The bosses for the mounting points of the push rods make polishing the nose of the crankcase a real pain. They weren’t moulded in either. They were actually brass tubes. So I breathed deeply and decided to file them all off and replace them with brass tube after I’d polished the surface.

If you follow this route make sure you drill the holes before you remove the cast in bosses. They give you a nice perpendicular surface to drill into as well as saving the hassle of marking where the holes need to be.

Pushrod mounting points removed and replaced with brass tube. (1.5mm OD/0.8mm ID).

With the inclusion of all the replacement bolts and studs the polished crankcase started to look a bit more impressive.

Some of you might have noticed that a nameplate has appeared on the crankcase in the above picture.  The kit doesn’t actually include one, but the real engines had one, and it helps to add a bit of interest, so I made one by etching some thin brass sheet.

Finished nameplate resting against my scalpel blade.

The Clerget engine was basically steel, but I’ve noticed on a number of museum examples that the nose section seems to age differently to the rest. Maybe it’s a slightly different grade or doesn’t get so coated in castor oil. Whatever I wanted to try and replicate the effect to add interest to the model, rather than having a uniform finish throughout.

The nose piece was polished up as normal, then dropped in some highly diluted burnishing fluid. It was swilled around in the solution until I got the effect I wanted. A small word of warning here. The reaction seems to persist slightly, even after you’ve washed the fluid off. So you need to halt it slightly before it’s reached the state you want.

Nose piece treated with diluted burnishing fluid to get the appearance of aged steel.

A similar process was applied to the gears at the rear of the engine. The darkening was allowed to progress slightly further though.

Treated gear vs untreated.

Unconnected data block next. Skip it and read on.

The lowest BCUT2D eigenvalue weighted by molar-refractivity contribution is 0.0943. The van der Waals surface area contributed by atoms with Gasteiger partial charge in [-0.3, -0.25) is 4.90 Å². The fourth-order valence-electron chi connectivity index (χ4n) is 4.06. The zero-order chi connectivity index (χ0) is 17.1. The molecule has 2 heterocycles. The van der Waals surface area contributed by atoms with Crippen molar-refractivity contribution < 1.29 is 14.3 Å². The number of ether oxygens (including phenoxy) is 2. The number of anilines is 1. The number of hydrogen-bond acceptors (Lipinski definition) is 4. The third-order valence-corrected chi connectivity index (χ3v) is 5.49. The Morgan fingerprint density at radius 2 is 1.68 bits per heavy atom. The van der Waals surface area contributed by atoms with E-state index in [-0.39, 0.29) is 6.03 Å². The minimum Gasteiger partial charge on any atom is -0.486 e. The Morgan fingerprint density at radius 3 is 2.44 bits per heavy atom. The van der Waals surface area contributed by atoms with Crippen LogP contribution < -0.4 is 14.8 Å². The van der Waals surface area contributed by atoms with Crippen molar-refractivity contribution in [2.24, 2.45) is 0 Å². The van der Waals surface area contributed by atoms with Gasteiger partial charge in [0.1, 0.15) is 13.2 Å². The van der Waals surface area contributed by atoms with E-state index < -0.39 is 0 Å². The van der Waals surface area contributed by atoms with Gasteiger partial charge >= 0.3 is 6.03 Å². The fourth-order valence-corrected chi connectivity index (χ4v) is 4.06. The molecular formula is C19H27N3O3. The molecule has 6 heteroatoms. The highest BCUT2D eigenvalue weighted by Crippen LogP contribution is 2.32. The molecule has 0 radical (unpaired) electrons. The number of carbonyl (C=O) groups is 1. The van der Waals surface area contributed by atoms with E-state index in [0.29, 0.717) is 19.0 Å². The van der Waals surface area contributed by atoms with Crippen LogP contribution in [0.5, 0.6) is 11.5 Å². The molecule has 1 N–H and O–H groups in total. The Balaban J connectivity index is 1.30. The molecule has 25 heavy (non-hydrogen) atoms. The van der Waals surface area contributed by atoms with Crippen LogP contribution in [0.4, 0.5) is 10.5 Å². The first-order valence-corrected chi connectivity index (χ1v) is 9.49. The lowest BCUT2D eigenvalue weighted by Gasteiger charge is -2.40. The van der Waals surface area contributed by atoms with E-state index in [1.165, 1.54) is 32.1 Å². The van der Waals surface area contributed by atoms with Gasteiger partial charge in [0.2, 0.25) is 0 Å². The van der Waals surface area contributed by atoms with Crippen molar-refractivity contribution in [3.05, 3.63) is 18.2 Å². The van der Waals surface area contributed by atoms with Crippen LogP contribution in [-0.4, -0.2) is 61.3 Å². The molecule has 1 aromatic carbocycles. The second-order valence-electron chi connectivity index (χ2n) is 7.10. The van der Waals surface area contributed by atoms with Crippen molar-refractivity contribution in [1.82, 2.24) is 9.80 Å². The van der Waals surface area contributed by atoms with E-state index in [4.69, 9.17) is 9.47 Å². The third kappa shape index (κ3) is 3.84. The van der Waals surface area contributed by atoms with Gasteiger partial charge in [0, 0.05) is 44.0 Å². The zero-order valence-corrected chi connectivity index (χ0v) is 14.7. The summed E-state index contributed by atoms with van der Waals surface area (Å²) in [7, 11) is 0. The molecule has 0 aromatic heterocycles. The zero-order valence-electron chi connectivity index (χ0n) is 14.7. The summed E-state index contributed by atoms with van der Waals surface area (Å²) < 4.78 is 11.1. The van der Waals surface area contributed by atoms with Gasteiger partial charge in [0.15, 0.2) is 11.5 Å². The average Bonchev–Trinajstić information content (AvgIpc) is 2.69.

Ageing of the cylinders came next. Some of them had quite substantial dents in them out of the box, and it took quite a while to get them all straightened out. Polishing out casting lines also required quite a lot of effort. I ended up using a very blunt extra-fine razor saw to clean the bases of fins.

Some of the cylinders were already damaged when they were removed from the box.

The cylinders were then aged.

Cylinders after cleaning up, polishing and ‘ageing’.

Once treated the outer edges of the fins and the base were repolished to give a contrast to the rest.

One other part I wanted improve was the propeller hub at the front. My main dislike was that it had no propeller mounting bolts with it, and I haven’t seen one without them.

A quick measure of the holes in the flanges indicated that they were significantly oversize. The flanges were also a little thick, but not by much. The upshot was that I decided to make my own flanges out of brass sheet.

Once completed they were soldered to the nice turned brass hub provided in the kit, plated and aged.

Plated, but not aged hub with one of the fake hub bolts.

 

Fake hub bolts showing how they are made from filed down bolts cut and glued into the ends of thin wall tube.

The finished hub with unaged hub bolts to give some contrast.

The main engine crankcase components as they are at the moment. They were originally finished with a satin lacquer to stop future oxidation, but that made them look too flat. So I spent a happy afternoon removing it and used Renaissance Wax instead. The results with that were much better.

 

The next post should be the last on the engine all being well. Cylinders, rocker arms and pushrods will all be receiving detailing attention.